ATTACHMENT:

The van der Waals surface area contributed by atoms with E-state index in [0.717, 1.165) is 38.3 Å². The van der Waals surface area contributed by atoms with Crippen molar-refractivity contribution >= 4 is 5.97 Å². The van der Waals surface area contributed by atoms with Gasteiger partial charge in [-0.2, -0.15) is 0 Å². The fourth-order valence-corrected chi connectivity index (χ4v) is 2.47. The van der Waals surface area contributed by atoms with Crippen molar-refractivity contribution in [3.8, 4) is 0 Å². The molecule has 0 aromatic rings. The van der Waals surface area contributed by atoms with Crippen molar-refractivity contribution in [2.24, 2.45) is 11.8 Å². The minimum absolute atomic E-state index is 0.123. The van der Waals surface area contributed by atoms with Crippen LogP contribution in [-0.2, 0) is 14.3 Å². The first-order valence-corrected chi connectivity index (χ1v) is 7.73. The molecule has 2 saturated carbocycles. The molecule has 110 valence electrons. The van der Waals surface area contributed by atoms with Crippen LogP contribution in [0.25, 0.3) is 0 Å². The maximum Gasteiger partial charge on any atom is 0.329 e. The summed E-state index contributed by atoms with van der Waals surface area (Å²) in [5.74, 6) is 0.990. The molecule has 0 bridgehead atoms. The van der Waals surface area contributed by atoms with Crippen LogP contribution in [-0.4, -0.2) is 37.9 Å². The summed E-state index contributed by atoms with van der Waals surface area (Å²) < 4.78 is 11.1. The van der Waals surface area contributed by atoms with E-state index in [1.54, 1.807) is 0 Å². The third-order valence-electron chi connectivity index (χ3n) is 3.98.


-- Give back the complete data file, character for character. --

The van der Waals surface area contributed by atoms with E-state index in [0.717, 1.165) is 38.3 Å². The van der Waals surface area contributed by atoms with Crippen molar-refractivity contribution >= 4 is 5.97 Å². The van der Waals surface area contributed by atoms with Gasteiger partial charge in [-0.2, -0.15) is 0 Å². The fourth-order valence-corrected chi connectivity index (χ4v) is 2.47. The van der Waals surface area contributed by atoms with Crippen molar-refractivity contribution in [3.8, 4) is 0 Å². The molecule has 0 aromatic rings. The van der Waals surface area contributed by atoms with Crippen molar-refractivity contribution in [2.24, 2.45) is 11.8 Å². The minimum absolute atomic E-state index is 0.123. The van der Waals surface area contributed by atoms with Crippen LogP contribution in [-0.2, 0) is 14.3 Å². The first-order valence-corrected chi connectivity index (χ1v) is 7.73. The molecule has 2 saturated carbocycles. The molecule has 110 valence electrons. The van der Waals surface area contributed by atoms with Crippen LogP contribution in [0.25, 0.3) is 0 Å². The maximum Gasteiger partial charge on any atom is 0.329 e. The summed E-state index contributed by atoms with van der Waals surface area (Å²) in [5.74, 6) is 0.990. The molecule has 0 bridgehead atoms. The van der Waals surface area contributed by atoms with Crippen LogP contribution in [-0.4, -0.2) is 37.9 Å². The summed E-state index contributed by atoms with van der Waals surface area (Å²) < 4.78 is 11.1. The van der Waals surface area contributed by atoms with E-state index in [1.54, 1.807) is 0 Å². The third-order valence-electron chi connectivity index (χ3n) is 3.98.